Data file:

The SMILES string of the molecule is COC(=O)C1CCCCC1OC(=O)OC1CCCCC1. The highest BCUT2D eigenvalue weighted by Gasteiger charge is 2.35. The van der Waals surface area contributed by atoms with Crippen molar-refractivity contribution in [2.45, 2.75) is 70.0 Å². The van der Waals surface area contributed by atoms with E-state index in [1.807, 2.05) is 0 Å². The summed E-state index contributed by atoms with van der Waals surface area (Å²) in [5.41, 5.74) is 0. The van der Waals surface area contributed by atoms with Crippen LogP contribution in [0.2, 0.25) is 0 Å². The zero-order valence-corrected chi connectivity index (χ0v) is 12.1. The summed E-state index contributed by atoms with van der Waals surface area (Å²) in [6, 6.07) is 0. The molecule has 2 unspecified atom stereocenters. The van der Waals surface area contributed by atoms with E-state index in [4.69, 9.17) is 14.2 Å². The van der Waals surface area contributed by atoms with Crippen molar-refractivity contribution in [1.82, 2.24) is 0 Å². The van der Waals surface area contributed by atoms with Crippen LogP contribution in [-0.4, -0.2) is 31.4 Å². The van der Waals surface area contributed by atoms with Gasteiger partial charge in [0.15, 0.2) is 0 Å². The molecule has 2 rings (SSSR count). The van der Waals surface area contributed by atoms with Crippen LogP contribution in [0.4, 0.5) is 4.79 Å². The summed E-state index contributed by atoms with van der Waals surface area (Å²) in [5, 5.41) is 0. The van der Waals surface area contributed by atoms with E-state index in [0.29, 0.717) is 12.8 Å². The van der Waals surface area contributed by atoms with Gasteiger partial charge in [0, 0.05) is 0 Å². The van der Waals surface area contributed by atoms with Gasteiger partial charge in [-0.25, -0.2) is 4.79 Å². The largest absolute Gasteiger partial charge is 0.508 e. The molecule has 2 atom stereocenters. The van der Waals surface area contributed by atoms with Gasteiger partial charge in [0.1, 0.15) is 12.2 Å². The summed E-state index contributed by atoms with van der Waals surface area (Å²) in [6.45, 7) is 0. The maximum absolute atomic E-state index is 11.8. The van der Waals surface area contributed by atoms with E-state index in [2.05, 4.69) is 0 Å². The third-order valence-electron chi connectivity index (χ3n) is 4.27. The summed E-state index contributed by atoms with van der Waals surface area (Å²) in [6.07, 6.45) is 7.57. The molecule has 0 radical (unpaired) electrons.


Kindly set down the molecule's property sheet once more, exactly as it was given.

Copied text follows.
The SMILES string of the molecule is COC(=O)C1CCCCC1OC(=O)OC1CCCCC1. The highest BCUT2D eigenvalue weighted by Gasteiger charge is 2.35. The van der Waals surface area contributed by atoms with Crippen molar-refractivity contribution in [2.45, 2.75) is 70.0 Å². The van der Waals surface area contributed by atoms with E-state index in [1.807, 2.05) is 0 Å². The summed E-state index contributed by atoms with van der Waals surface area (Å²) in [5.41, 5.74) is 0. The van der Waals surface area contributed by atoms with Crippen LogP contribution in [0.2, 0.25) is 0 Å². The zero-order valence-corrected chi connectivity index (χ0v) is 12.1. The summed E-state index contributed by atoms with van der Waals surface area (Å²) in [6, 6.07) is 0. The molecule has 2 unspecified atom stereocenters. The van der Waals surface area contributed by atoms with E-state index in [4.69, 9.17) is 14.2 Å². The van der Waals surface area contributed by atoms with Crippen molar-refractivity contribution in [1.82, 2.24) is 0 Å². The van der Waals surface area contributed by atoms with Crippen LogP contribution in [-0.4, -0.2) is 31.4 Å². The van der Waals surface area contributed by atoms with Gasteiger partial charge in [0.15, 0.2) is 0 Å². The molecule has 2 rings (SSSR count). The van der Waals surface area contributed by atoms with Crippen LogP contribution in [0.4, 0.5) is 4.79 Å². The summed E-state index contributed by atoms with van der Waals surface area (Å²) in [5, 5.41) is 0. The van der Waals surface area contributed by atoms with E-state index in [0.29, 0.717) is 12.8 Å². The van der Waals surface area contributed by atoms with Gasteiger partial charge in [0, 0.05) is 0 Å². The van der Waals surface area contributed by atoms with Gasteiger partial charge in [-0.25, -0.2) is 4.79 Å². The largest absolute Gasteiger partial charge is 0.508 e. The molecule has 2 atom stereocenters. The van der Waals surface area contributed by atoms with Gasteiger partial charge in [0.1, 0.15) is 12.2 Å². The summed E-state index contributed by atoms with van der Waals surface area (Å²) in [6.45, 7) is 0. The maximum absolute atomic E-state index is 11.8. The van der Waals surface area contributed by atoms with E-state index in [2.05, 4.69) is 0 Å². The third-order valence-electron chi connectivity index (χ3n) is 4.27. The summed E-state index contributed by atoms with van der Waals surface area (Å²) in [6.07, 6.45) is 7.57. The molecule has 0 radical (unpaired) electrons.